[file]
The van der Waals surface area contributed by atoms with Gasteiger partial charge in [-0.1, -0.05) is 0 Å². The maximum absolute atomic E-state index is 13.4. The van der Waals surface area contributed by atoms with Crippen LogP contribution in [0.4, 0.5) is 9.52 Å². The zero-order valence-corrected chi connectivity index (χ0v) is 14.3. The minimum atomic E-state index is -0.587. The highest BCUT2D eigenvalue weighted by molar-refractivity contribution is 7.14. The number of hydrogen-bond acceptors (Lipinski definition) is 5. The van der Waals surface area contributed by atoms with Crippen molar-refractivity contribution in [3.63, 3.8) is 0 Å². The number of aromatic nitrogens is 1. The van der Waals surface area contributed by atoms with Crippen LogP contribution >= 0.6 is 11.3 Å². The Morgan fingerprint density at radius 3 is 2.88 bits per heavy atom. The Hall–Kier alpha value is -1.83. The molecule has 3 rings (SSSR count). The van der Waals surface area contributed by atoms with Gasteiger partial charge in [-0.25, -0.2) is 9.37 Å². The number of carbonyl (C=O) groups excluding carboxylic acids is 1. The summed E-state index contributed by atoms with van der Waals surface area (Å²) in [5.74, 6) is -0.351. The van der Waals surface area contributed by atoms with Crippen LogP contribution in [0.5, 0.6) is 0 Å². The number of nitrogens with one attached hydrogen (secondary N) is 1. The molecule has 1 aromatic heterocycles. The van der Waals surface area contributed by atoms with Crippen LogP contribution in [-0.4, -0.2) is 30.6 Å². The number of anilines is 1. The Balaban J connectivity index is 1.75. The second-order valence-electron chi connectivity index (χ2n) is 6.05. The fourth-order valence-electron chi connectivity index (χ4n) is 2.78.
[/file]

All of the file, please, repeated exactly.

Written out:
The van der Waals surface area contributed by atoms with Gasteiger partial charge in [-0.1, -0.05) is 0 Å². The maximum absolute atomic E-state index is 13.4. The van der Waals surface area contributed by atoms with Crippen LogP contribution in [0.4, 0.5) is 9.52 Å². The zero-order valence-corrected chi connectivity index (χ0v) is 14.3. The minimum atomic E-state index is -0.587. The highest BCUT2D eigenvalue weighted by molar-refractivity contribution is 7.14. The number of hydrogen-bond acceptors (Lipinski definition) is 5. The van der Waals surface area contributed by atoms with Crippen molar-refractivity contribution in [3.63, 3.8) is 0 Å². The number of aromatic nitrogens is 1. The van der Waals surface area contributed by atoms with Crippen LogP contribution >= 0.6 is 11.3 Å². The Morgan fingerprint density at radius 3 is 2.88 bits per heavy atom. The Hall–Kier alpha value is -1.83. The molecule has 3 rings (SSSR count). The van der Waals surface area contributed by atoms with Gasteiger partial charge in [-0.25, -0.2) is 9.37 Å². The number of carbonyl (C=O) groups excluding carboxylic acids is 1. The summed E-state index contributed by atoms with van der Waals surface area (Å²) in [5.74, 6) is -0.351. The van der Waals surface area contributed by atoms with Crippen LogP contribution in [0.5, 0.6) is 0 Å². The number of nitrogens with one attached hydrogen (secondary N) is 1. The molecule has 1 aromatic heterocycles. The van der Waals surface area contributed by atoms with Crippen LogP contribution in [-0.4, -0.2) is 30.6 Å². The number of anilines is 1. The Balaban J connectivity index is 1.75. The second-order valence-electron chi connectivity index (χ2n) is 6.05. The fourth-order valence-electron chi connectivity index (χ4n) is 2.78.